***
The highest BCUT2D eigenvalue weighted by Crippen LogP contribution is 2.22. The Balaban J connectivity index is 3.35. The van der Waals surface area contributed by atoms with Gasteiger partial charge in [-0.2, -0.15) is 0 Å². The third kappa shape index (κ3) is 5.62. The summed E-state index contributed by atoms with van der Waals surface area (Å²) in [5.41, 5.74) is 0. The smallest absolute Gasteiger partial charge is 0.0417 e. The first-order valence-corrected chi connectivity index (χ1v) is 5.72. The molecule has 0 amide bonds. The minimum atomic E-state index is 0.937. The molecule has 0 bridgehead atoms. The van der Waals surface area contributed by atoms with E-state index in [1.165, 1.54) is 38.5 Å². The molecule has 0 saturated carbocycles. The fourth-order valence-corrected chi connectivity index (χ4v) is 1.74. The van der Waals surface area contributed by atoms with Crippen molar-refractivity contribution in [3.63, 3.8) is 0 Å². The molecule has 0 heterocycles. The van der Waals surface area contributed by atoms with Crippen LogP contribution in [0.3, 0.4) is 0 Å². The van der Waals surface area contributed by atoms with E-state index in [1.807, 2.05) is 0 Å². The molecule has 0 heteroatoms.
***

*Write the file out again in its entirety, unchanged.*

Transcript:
The highest BCUT2D eigenvalue weighted by Crippen LogP contribution is 2.22. The Balaban J connectivity index is 3.35. The van der Waals surface area contributed by atoms with Gasteiger partial charge in [-0.2, -0.15) is 0 Å². The third kappa shape index (κ3) is 5.62. The summed E-state index contributed by atoms with van der Waals surface area (Å²) in [5.41, 5.74) is 0. The smallest absolute Gasteiger partial charge is 0.0417 e. The first-order valence-corrected chi connectivity index (χ1v) is 5.72. The molecule has 0 amide bonds. The minimum atomic E-state index is 0.937. The molecule has 0 bridgehead atoms. The van der Waals surface area contributed by atoms with E-state index in [1.165, 1.54) is 38.5 Å². The molecule has 0 saturated carbocycles. The fourth-order valence-corrected chi connectivity index (χ4v) is 1.74. The van der Waals surface area contributed by atoms with Crippen molar-refractivity contribution in [3.63, 3.8) is 0 Å². The molecule has 0 heterocycles. The van der Waals surface area contributed by atoms with Crippen LogP contribution in [0.3, 0.4) is 0 Å². The van der Waals surface area contributed by atoms with E-state index in [1.807, 2.05) is 0 Å². The molecule has 0 heteroatoms.